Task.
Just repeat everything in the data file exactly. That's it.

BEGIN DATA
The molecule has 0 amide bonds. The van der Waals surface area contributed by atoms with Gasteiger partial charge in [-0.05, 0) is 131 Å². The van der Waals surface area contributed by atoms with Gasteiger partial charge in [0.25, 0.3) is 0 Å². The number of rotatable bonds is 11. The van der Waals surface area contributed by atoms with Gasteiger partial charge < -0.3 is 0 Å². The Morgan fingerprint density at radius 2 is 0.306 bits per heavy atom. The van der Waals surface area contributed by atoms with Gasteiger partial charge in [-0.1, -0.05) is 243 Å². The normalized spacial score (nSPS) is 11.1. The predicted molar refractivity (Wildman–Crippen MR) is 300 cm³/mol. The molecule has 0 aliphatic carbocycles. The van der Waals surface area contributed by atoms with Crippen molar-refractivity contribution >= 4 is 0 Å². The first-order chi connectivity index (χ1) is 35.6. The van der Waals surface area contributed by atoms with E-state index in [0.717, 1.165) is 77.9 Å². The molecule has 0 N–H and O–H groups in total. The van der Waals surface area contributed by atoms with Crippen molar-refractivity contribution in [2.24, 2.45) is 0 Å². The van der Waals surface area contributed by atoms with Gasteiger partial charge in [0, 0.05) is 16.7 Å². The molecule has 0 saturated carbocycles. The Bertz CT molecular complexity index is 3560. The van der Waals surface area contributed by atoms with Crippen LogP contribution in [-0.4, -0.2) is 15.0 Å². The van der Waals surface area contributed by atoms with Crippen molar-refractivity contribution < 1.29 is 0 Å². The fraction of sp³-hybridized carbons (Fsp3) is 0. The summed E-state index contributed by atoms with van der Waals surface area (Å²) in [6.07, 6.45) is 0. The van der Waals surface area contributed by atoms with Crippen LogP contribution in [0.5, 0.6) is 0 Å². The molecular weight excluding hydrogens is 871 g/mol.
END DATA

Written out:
The molecule has 0 amide bonds. The van der Waals surface area contributed by atoms with Gasteiger partial charge in [-0.05, 0) is 131 Å². The van der Waals surface area contributed by atoms with Gasteiger partial charge in [0.25, 0.3) is 0 Å². The number of rotatable bonds is 11. The van der Waals surface area contributed by atoms with Gasteiger partial charge < -0.3 is 0 Å². The Morgan fingerprint density at radius 2 is 0.306 bits per heavy atom. The van der Waals surface area contributed by atoms with Gasteiger partial charge in [-0.1, -0.05) is 243 Å². The normalized spacial score (nSPS) is 11.1. The predicted molar refractivity (Wildman–Crippen MR) is 300 cm³/mol. The molecule has 0 aliphatic carbocycles. The van der Waals surface area contributed by atoms with Crippen molar-refractivity contribution >= 4 is 0 Å². The first-order chi connectivity index (χ1) is 35.6. The van der Waals surface area contributed by atoms with E-state index in [0.717, 1.165) is 77.9 Å². The molecule has 0 N–H and O–H groups in total. The van der Waals surface area contributed by atoms with Crippen molar-refractivity contribution in [2.24, 2.45) is 0 Å². The van der Waals surface area contributed by atoms with Gasteiger partial charge in [0, 0.05) is 16.7 Å². The molecule has 0 saturated carbocycles. The Bertz CT molecular complexity index is 3560. The van der Waals surface area contributed by atoms with Crippen LogP contribution in [-0.4, -0.2) is 15.0 Å². The van der Waals surface area contributed by atoms with Crippen molar-refractivity contribution < 1.29 is 0 Å². The fraction of sp³-hybridized carbons (Fsp3) is 0. The summed E-state index contributed by atoms with van der Waals surface area (Å²) in [6.07, 6.45) is 0. The van der Waals surface area contributed by atoms with Crippen LogP contribution in [0.5, 0.6) is 0 Å². The molecular weight excluding hydrogens is 871 g/mol.